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(Joe Penna) Just hours into a twoyear mission to Mars, three astronauts (Anna Kendrick, Daniel Dae Kim, Toni Collette) are shocked to discover an extra passenger: a launch support engineer (Shamier Anderson) who was knocked out in an accident before liftoff, and can’t be returned to Earth. That’s the premise that kicks off this speculativ­e drama from the creators of the Mads Mikkelsen survival thriller Arctic – and this one’s even more focused and intense. Refreshing­ly, there’s no tension between the crew and the new guy: once it’s clear he’s not a saboteur, everyone is downright hospitable. But what does his presence mean for the ship’s fuel, oxygen and food resources? Once again, director Penna and editor/co-writer Ryan Morrison structure their story as a series of small problems that escalate into existentia­l threats, pushing their characters to increasing­ly desperate decisions. The ensemble is nicely balanced, with Anderson as a standout; he gets to show a range of vulnerabil­ity that’s rarely asked of him. And Penna and Morrison apply Alfonso Cuarón’s merciless conception of space travel in Gravity to a slightly different aesthetic that carefully isolates their characters from the rest of the universe. The only people we see are the ones on this ship, nicely bolstering the sense that all they have is each other – and that they might not be enough. 116 min. Available to stream Thursday (April 22) on Amazon Prime Video Canada.


The messiness of Liman’s obviously expensive, weirdly superficia­l adaptation of Patrick Ness’s YA franchise makes a little more sense once you learn it’s been banging around for four full years as the director of The Bourne Identity and Edge Of Tomorrow tried to figure out how to make it work. In the end, he didn’t; Chaos Walking plays much like Liman’s atrocious 2008 take on Jumper, a bunch of footage stapled together, thrown into a box and declared a movie. In 2257, in a world where men’s thoughts are amplified for all to hear and occasional­ly see, a teenager (Tom Holland, aka Peter Parker) befriends a strange visitor (Daisy Ridley, aka Rey from Star Wars) and must escort her to safety while malevolent authority figures (Mads Mikkelsen, David Oyelowo) give chase. It sounds simple enough, but Liman can’t find a rhythm that works, sprinting through the plot, muddling key relationsh­ips and ultimately just throwing up his hands on several crucial elements. Holland and Ridley do their best to build a rapport in the quiet scenes, but there aren’t enough of them; meanwhile, Mikkelsen and Oyelowo seem to be on autopilot as the underwritt­en heavies, though that might just be a result of all the editing. We’ll probably never know. 109 min. Available as a premium VOD rental Friday (April 23).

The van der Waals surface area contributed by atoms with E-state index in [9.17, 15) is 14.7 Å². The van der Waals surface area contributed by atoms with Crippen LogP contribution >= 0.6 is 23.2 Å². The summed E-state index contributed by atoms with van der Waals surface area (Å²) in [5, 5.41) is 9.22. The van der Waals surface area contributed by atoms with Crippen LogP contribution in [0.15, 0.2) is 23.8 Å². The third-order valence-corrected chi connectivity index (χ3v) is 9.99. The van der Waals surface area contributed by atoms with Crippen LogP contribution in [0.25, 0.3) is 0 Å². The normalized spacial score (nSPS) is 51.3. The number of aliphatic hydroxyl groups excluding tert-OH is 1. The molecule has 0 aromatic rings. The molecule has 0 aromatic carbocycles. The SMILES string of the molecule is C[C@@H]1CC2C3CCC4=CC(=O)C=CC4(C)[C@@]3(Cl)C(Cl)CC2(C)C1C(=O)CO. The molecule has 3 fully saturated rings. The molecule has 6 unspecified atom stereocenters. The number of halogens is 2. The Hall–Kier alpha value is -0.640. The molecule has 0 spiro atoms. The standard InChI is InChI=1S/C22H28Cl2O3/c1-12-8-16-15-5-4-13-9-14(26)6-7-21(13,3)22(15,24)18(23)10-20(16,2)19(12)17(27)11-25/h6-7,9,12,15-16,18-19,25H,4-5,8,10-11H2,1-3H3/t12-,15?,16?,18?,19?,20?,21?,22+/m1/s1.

SHADOW AND BONE (Eric Heisserer)

Adapted from the Grishavers­e novels of Leigh Bardugo, Netflix’s big-budget high-fantasy adventure stars Jessie

Mei Li as Alina, a young military cartograph­er who discovers she’s the legendary Sun Summoner – able to manifest light and possibly even wield it as weapon – and thus the one destined to deliver her kingdom from the tyranny of the dark barrier they call The Fold. But all Alina wants is to be back with her lifelong friend and fellow grunt Mal (Archie Renaux). Screenwrit­er/showrunner Heisserer (Arrival, Bird Box) does a decent job of reconfigur­ing Bardugo’s densely knit world into a well-paced episodic structure, though the trend for parallel narratives means the show must split its attention between Alina’s Chosen One storyline and a convoluted side story involving a gang of young criminals lifted from another Bardugo book. The two storylines don’t sync up as well as they should – one is almost lyrical, the other frantic – but the actors are always engaging, breaking up the potential stiffness of the material with lively performanc­es and the odd flash of charm. It’s a little frustratin­g that the production does its best to bury their work under a patina of greys and blacks; even with 4K and HDR, the whole thing is darker than that last battle in Game Of Thrones. But when it does let the light in, it’s awfully impressive. All eight episodes available to stream Friday (April 23) on Netflix Canada.

THE MARKSMAN (Robert Lorenz)

If all you want is vaguely racist pulp with an incongruou­sly thoughtful performanc­e from Liam Neeson, then you might like The Marksman. It’s the sort of picture where people communicat­e in clear expository dialogue, where subtext simply doesn’t exist and all it takes to stop a carload of Mexican assassins is a good American with a gun. Neeson plays Jim Hanson, a widowed Arizona rancher and former Marine dragged into action after a firefight on his land leaves a young boy (Jacob Perez) orphaned and targeted. Jim tries to drives the kid to safety in Illinois; the hoods follow, resulting in a very slow – and very predictabl­e – cat-and-mouse game. Some viewers will find that simplicity comforting. It’s what Clint Eastwood used to do, right? At least director/co-writer Lorenz thinks it is, having worked with Eastwood for almost 20 years – first as an assistant director, then as a producer – and directing his boss in his first feature, 2012’s forgotten baseball drama Trouble With The Curve. The Marksman feels very much like it was conceived for Eastwood as well, except that Eastwood’s already made it a couple of times and probably feels like he’s said all he has to say. 108 min. Some subtitles. Now available on digital and on demand.


 ??  ?? Clockwise from top: Stowaway, The Marksman, Shadow And Bone and Chaos Walking are in our queue this week.
Clockwise from top: Stowaway, The Marksman, Shadow And Bone and Chaos Walking are in our queue this week.

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